Which Joe gave his name to ‘sloppy joes’? We look at five interesting sandwiches and their lexical origins.
A cheque which is guaranteed by a bank.
- ‘Anybody with the appropriate certified cheques can bid on and buy properties, which often go for anywhere from $500 to $180,000.’
- ‘Pay by certified cheque or money order, not cash.’
- ‘The company wouldn't even accept a certified cheque.’
- ‘Then one day it happened: manna from heaven, or rather a certified cheque in the amount of $100,000 and, according to the Douglas student I spoke with, the money came from the CFS.’
- ‘She sent him a certified cheque, but then was informed she could have the domain names back only if she kept the settlement confidential.’
- ‘The company transferred those funds to its account held with the Bank of Montreal and issued a certified cheque from that account to pay its employees.’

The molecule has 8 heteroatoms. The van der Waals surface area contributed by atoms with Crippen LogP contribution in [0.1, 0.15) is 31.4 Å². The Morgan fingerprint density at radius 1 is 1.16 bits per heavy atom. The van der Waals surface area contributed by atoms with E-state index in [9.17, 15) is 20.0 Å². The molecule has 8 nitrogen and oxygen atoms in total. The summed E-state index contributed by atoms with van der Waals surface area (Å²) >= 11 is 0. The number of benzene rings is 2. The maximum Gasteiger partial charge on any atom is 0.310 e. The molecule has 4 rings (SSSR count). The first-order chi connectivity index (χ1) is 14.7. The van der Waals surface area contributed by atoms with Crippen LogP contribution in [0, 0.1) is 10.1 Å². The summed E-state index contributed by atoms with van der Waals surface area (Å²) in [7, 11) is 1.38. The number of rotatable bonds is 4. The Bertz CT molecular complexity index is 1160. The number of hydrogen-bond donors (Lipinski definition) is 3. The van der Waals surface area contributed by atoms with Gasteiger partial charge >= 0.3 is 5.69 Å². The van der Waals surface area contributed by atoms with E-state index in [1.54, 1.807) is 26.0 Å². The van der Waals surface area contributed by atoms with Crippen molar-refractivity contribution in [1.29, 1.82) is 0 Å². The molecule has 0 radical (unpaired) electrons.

- ‘He knew what was a fair price for the harp, refused to be beaten down, and insisted that Harriet be given a certified cheque before they were allowed to take the instrument away.’
- ‘Smitten by Annie, Daddy Warbucks offers a certified cheque of $50,000 to anyone who can prove they are her parents.’
We take a look at several popular, though confusing, punctuation marks.
From Afghanistan to Zimbabwe, discover surprising and intriguing language facts from around the globe.
The definitions of ‘buddy’ and ‘bro’ in the OED have recently been revised. We explore their history and increase in popularity.